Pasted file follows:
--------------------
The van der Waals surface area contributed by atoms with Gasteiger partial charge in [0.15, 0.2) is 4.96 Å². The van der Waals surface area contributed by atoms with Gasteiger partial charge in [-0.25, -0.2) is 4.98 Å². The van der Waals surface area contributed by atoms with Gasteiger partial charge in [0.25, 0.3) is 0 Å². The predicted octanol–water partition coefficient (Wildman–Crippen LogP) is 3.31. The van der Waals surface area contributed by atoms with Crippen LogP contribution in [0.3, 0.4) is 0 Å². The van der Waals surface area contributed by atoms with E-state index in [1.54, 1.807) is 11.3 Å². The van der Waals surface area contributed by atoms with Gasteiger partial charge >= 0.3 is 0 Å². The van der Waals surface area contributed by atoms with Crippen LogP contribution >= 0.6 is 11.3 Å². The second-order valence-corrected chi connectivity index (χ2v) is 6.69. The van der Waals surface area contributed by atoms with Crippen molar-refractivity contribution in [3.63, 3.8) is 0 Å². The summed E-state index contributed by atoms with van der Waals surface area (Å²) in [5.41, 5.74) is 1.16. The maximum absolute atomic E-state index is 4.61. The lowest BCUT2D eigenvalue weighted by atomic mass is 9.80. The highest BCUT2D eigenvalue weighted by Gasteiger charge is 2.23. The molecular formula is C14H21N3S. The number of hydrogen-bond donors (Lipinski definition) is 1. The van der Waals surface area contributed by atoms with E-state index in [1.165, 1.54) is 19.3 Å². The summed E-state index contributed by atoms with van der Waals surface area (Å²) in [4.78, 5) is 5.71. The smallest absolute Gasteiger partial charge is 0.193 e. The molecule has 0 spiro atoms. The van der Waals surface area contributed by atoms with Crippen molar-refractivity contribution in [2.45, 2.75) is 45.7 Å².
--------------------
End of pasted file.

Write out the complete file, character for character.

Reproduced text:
The van der Waals surface area contributed by atoms with Gasteiger partial charge in [0.15, 0.2) is 4.96 Å². The van der Waals surface area contributed by atoms with Gasteiger partial charge in [-0.25, -0.2) is 4.98 Å². The van der Waals surface area contributed by atoms with Gasteiger partial charge in [0.25, 0.3) is 0 Å². The predicted octanol–water partition coefficient (Wildman–Crippen LogP) is 3.31. The van der Waals surface area contributed by atoms with Crippen LogP contribution in [0.3, 0.4) is 0 Å². The van der Waals surface area contributed by atoms with E-state index in [1.54, 1.807) is 11.3 Å². The van der Waals surface area contributed by atoms with Gasteiger partial charge >= 0.3 is 0 Å². The van der Waals surface area contributed by atoms with Crippen LogP contribution >= 0.6 is 11.3 Å². The second-order valence-corrected chi connectivity index (χ2v) is 6.69. The van der Waals surface area contributed by atoms with Crippen molar-refractivity contribution in [3.63, 3.8) is 0 Å². The summed E-state index contributed by atoms with van der Waals surface area (Å²) in [5.41, 5.74) is 1.16. The maximum absolute atomic E-state index is 4.61. The lowest BCUT2D eigenvalue weighted by atomic mass is 9.80. The highest BCUT2D eigenvalue weighted by Gasteiger charge is 2.23. The molecular formula is C14H21N3S. The number of hydrogen-bond donors (Lipinski definition) is 1. The van der Waals surface area contributed by atoms with E-state index in [1.165, 1.54) is 19.3 Å². The summed E-state index contributed by atoms with van der Waals surface area (Å²) in [4.78, 5) is 5.71. The smallest absolute Gasteiger partial charge is 0.193 e. The molecule has 0 spiro atoms. The van der Waals surface area contributed by atoms with Crippen molar-refractivity contribution in [2.45, 2.75) is 45.7 Å².